I run a research center called Centre for Technology Strategy at the Norwegian School of Management. Inevitably, the question comes up – what is technology strategy?
In my mind, the question is simple and comes down to two things: The realization that most changes in the world are due to changes in technology, and, hence, it is vitally important for managers to understand how technology evolves and how this evolution impacts their companies.
I like to illustrate this with a diagram of such mind-boggling simplicity that it is almost embarrassing to present it here. On the other hand, it seldom fails to inform when I use it in presentations – and a number of my collaborators through the years like it enough to use it in theirs:
In words: Technology drivers – i.e., changes in how we do things – changes the business environment, which again imposes changes in strategies on companies. Technology strategy aims to enable companies to understand the technology drivers to be able to change their strategies before they are forced to by the business environment.
This is by no means easy. It may be hard to understand what the drivers are – if you were a producer of travel alarm clocks, would you have foreseen the use of cell phones as alarm clocks? And though the drivers may be easy to understand, you may under- or overestimate the time it takes before your business environment changes. Lastly, it may be easy to understand both the change and the timing, but just hard to deal with the change itself. Newspapers and book publishers, for instance, can easily see what is happening to the music industry, understand how the business environment is changing, yet find themselves repeating the errors of the music industry because the changes necessary goes against the norms and values of those of power, as well as their technology and their business model.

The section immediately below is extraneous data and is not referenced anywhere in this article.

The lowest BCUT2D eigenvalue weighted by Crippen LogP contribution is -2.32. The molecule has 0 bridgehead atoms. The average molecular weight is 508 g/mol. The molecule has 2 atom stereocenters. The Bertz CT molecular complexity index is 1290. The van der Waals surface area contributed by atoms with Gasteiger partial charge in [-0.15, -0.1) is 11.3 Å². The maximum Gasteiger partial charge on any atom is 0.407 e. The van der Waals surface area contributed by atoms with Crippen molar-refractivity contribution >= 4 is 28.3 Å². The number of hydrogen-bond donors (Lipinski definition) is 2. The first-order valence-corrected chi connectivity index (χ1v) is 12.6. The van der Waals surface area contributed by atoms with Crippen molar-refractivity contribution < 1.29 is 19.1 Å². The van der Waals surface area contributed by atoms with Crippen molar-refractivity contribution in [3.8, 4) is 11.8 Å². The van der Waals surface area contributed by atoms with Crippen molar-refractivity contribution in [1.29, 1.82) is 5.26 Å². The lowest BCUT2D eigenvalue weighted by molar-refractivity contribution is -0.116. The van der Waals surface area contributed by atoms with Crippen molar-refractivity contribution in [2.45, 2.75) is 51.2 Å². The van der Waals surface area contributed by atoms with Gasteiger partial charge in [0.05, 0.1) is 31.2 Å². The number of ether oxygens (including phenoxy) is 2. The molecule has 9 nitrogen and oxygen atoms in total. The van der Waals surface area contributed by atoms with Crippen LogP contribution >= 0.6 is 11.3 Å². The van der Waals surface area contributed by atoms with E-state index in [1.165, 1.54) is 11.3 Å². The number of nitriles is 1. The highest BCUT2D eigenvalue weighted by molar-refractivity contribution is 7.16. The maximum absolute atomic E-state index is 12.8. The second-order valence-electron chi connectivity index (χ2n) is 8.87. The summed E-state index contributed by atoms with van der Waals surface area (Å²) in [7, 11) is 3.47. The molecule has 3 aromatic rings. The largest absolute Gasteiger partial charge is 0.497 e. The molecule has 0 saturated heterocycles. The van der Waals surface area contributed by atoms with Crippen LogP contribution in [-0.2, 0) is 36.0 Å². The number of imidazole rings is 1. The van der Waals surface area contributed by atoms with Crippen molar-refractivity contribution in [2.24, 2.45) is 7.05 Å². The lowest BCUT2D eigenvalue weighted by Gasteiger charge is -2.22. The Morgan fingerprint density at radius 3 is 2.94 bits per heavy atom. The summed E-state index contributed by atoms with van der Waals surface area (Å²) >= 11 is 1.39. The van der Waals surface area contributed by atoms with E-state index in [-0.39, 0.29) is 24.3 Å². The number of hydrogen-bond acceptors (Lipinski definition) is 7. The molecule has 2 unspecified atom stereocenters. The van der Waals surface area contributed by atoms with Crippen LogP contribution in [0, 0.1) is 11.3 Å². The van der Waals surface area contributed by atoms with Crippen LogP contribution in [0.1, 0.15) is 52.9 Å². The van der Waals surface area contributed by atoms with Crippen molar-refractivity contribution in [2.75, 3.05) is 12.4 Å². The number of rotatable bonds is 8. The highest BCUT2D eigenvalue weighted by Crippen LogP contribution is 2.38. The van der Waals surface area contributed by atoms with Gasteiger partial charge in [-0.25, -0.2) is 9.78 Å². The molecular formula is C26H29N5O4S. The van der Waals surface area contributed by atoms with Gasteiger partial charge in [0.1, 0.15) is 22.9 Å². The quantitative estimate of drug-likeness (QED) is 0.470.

To understand technology strategy, of course, you need also to understand the current business environment – in terms of the technology currently used – and how it shapes current strategy. And you need to have an understanding of technology evolution in general and the evolution of technology in your industry in particular. Lastly, you need an understanding of how to change technology inside organizations – something which requires an understanding of not just changing technology, but also organizational structures, incentive systems, and norms and values.
(part I of a series of short and rather irreverent articles on various aspects of Technology Strategy)
Irreverent it may be, but I found this post to be an insightful and fun-to-read reminder of business management problems that are far too often forgotten. Thanks!